Ethereal story of a young loner, a woman alone in a cabin with her son, and an absent father.
I’m Jim McKeown, welcome to Likely Stories, a weekly review of fiction, non-fiction, poetry, and biographies.
Emily Fridlund debuted her first novel in September of 2017. History of Wolves was immediately recognized by the Booker Prize Committee with a position on the 2017 shortlist. She currently lives in the Finger Lakes region of New York.
This ethereal story is about Linda, a young girl of 15 who is a loner in her high school. No one bothers her, and she keeps to herself. Another young girl, Lily is popular, has a boyfriend, but some rumors have ruined her reputation. Linda becomes curious about Lily, and she follows her around campus, but she never opens herself up to Lily, in fact she rarely has a word of conversation until the end of the novel. When Lily disappears, Linda goes to her house and asks about her. Other characters include Mr. Grierson, a new history teacher at the school, and Patra, a woman living in a remote cabin with her son, Paul. Patra’s husband, Leo is, she says, an “astronomer” away from home while he does his starry thing. Paul anxiously awaits his father’s return.
Linda is a free spirit, and she seems to wander around as she will. Her parents trust her, and they do not pry into her life or whereabouts. She is also the narrator. In her wanderings, Linda visits a nearby cabin and meets Paul, then his mother, and they go for a walk. Linda becomes Paul’s nanny. Fridlund writes, “In April, I started taking Paul for walks in the woods while his mother revised a manuscript of her husband’s research. The printed pages lay in batches around the cabin, on the countertop and under chairs. There were also stacks of books and pamphlets. I’d peeked at the titles. Predictions and Promises: Extraterrestrial Bodies. Science and Health with a Key to the Scriptures. The Necessities of Space. // ‘Just keep clear of the house for a few hours’ were Patra’s instructions. I was given snacks in Baggies, pretzels wound into small brown bows. I was given water bottles in a blue backpack, books about trains, Handi Wipes, coloring books and crayons, suntan lotion. These went on my back. Paul went in my hand. His little fingers were damp and wiggling. But he was trusting, never once seeming to feel the shock of my skin touching his” (40). There are some peculiar clues here. It turns out that none of these characters are what they seem. It is not exactly a mystery, but is interesting.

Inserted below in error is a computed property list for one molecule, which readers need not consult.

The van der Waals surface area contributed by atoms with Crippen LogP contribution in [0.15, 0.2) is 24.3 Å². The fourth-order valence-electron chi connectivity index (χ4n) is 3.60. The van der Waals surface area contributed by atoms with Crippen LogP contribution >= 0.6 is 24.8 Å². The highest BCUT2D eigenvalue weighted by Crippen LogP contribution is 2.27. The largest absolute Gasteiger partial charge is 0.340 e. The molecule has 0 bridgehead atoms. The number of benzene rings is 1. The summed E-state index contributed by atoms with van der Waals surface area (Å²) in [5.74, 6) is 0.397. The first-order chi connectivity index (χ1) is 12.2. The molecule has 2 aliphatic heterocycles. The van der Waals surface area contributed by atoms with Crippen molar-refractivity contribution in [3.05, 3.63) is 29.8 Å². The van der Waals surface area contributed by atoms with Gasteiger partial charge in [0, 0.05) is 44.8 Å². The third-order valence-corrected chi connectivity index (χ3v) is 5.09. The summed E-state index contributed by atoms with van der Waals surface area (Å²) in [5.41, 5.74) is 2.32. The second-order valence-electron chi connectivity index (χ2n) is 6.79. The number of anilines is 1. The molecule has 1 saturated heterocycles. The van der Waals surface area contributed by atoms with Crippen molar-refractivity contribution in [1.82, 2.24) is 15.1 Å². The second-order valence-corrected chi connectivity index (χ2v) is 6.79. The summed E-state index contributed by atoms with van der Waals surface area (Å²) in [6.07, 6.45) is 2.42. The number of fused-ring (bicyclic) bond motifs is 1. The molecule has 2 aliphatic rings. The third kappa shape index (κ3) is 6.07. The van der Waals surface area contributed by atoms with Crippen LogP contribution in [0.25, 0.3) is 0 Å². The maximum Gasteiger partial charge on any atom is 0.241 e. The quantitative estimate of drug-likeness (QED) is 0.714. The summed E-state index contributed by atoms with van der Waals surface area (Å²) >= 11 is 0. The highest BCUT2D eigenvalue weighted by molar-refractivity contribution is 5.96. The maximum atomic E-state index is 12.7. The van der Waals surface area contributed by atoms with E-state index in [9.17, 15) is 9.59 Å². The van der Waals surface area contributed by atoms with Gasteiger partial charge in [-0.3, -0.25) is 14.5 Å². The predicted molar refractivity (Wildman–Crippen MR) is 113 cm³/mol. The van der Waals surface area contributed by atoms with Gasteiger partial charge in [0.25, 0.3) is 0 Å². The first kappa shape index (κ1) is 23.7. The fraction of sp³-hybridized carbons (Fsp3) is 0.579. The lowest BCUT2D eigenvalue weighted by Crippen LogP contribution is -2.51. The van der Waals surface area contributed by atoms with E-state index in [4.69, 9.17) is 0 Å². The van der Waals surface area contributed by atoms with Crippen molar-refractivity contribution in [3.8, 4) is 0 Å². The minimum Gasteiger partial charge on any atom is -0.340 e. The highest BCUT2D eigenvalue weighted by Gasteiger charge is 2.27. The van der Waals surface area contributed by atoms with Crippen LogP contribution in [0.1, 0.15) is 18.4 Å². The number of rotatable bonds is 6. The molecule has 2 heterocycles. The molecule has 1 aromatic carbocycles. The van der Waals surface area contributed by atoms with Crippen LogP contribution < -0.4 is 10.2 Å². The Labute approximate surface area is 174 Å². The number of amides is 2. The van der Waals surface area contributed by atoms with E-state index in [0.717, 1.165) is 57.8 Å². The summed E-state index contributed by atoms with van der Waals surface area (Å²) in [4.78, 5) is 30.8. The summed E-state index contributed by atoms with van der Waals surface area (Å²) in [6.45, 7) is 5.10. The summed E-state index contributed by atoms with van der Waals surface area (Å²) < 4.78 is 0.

I found the story absorbing, and while the ending was not a surprise, the way the story ended left me mystified. As I chased after the end of the novel, I expected a certain outcome, but it never came. I sensed a touch of a Scandinavian writer. Ironically, I have been reading a lot of literature from the north lands lately. It has that sparse, serious tone. Linda, for example, lives largely in her mind, and her conversations with Paul are interesting. Emily Fridlund’s History of Wolves is a story with much to recommend it. I was really only slightly annoyed as I closed the book. 4-1/2 Stars.
Likely Stories is a production of KWBU. I’m Jim McKeown. Join me again next time for Likely Stories, and happy reading!